Free Will

Free Will

What does it mean to have free will?  Is it merely to have a choice available to you [Ref. 1]?  Or is it the freedom to make that choice and feel no judgement or pushback? 

 I grew up with parents that let us kids make our own decisions.  I’d say they let us make age appropriate decisions but that’s a loaded statement if there ever was one…  so to rephrase, my parents taught us to make decisions and then stepped back and let us fly or fall or, as I’ve found is usually the case with decisions even as an adult, stumble through.  They did their best to not judge but support, even if our decisions directly disagreed with their own choices.  In other words, we had the reality and not just the appearance of free will.

 I never realized how rare this was, maybe I still don’t know because I see explanations all around and I feel the need to give them myself.  What’s interesting is how I feel the need to justify having a low end car to save money – clarifying that I’m saving for vacations – when talking with well-off friends, and I feel the need to justify – or not mention – having splurged on heated leather seats when talking with friends who struggle to get by.  It’s the same car, just different social circles and expectations.  When was the last time you felt the need to justify a decision or lifestyle to a friend?  A coworker?  A loved one?  And can it really be called free will if your choice is judged and pressure placed to choose a particular way?

 My car falls firmly into the category of “first world problems”, yet we all have our own “car” as it were.  What is your “car”?  It can be as sneaky as “keeping up with the Jones’” or as blunt as being told “no, you can’t play with the boys”. 

 That second one happened in my 8th grade P.E. class [Ref. 2].  We had 8 girls, of which I was the only athlete, and about 20 boys.  I had played soccer for over 9 years at this point and knew the gender separation our teacher insisted on was not reasonable from a skill standpoint.  So when it was the boys turn to play I just… played.  Stepped out onto the field and played.  There were some complaints, and some boys wouldn’t pass to me, but enough would and no one stopped me.  Rather like what women in the STEM [Ref. 3] fields experience today.  I was allowed to play, or at least not stopped, but what about the boys?  Were any of them able to NOT play?  And if I took the ball from one, would he be made fun of because “you got beat by a girl”?  Never mind that I had training he didn’t have.  Never mind that I had athletic aptitude he didn’t have.  Never mind that gender didn’t actually matter in this case.  Our instructor took the lazy way out, the social expectations way out.  The double standard that boys are athletic and girls are not way out and effectively set us all up for failure.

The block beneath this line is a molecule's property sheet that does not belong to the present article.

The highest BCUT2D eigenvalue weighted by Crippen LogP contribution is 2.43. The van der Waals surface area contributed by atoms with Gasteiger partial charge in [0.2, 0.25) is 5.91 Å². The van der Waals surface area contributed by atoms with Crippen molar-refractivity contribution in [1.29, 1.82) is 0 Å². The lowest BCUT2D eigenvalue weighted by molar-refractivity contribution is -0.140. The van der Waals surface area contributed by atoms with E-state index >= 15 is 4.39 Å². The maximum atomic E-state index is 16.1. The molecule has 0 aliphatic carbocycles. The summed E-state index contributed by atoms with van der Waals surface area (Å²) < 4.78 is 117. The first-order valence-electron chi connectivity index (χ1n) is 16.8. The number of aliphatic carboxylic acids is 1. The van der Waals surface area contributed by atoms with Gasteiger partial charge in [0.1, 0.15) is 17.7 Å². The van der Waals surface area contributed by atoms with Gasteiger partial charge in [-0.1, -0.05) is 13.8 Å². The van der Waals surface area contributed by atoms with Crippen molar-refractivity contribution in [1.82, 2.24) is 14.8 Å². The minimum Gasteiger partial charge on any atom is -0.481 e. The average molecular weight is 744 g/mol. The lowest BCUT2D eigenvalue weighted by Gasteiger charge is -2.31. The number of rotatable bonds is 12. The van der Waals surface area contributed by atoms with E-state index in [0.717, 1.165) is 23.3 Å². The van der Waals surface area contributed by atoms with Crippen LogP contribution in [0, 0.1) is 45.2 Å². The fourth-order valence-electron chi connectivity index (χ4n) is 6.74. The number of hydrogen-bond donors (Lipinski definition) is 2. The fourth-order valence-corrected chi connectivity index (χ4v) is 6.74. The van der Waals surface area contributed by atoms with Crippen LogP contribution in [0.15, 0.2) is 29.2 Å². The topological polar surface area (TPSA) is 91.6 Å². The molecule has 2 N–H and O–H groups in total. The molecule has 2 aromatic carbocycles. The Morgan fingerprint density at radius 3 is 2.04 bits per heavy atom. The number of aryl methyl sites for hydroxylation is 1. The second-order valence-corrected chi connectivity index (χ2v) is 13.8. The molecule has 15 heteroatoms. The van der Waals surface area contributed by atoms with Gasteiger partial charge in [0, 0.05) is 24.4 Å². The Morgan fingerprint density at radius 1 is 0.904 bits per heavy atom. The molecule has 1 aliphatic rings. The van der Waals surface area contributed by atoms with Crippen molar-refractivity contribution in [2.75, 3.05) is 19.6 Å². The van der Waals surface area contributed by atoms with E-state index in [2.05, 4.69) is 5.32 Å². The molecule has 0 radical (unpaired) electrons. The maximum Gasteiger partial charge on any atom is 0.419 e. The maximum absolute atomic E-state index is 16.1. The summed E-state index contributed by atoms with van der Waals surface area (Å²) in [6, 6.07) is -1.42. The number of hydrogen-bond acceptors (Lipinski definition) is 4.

I had limited free will, the boys had none.  These ideas can and do co-exist.  The free will to choose not to play – or to choose to play! – for both genders needs to be addressed for gender equality to prevail.  Because free will starts with having the choice, and grows with that choice being one where either outcome is socially acceptable.



1)      Free Will: free and independent choice; voluntary decision

2)      PE: also known as physical education in the public school system, which in my experience usually consisted of gym teachers attempting to teach game rules to kids who 1) already know them or 2) don’t care and will stand in the middle of the playing field gossiping

3)      STEM: Science, Technology, Engineering, & Math. 

2 thoughts on “Free Will

  1. This also works the other way as well. If a young “Boy” wants to play with the girls he is made to feel “Less Than” to other boys. There is nothing wrong with a boy playing house or dress up or even dolls with the girls. This in of itself also does not make him girly which there is nothing wrong with being a girl. It also is not going to push him into being a girl, However there have been studies that have claimed that young boys that play with dolls grow up to be better parents. Take it as you will.


    1. Oh absolutely! This was the intent of what I was trying to capture by commenting on the social pressure on any boy whom I took the soccer ball from might experience. Do you have references to those studies? I’d love to review and comment/discuss.


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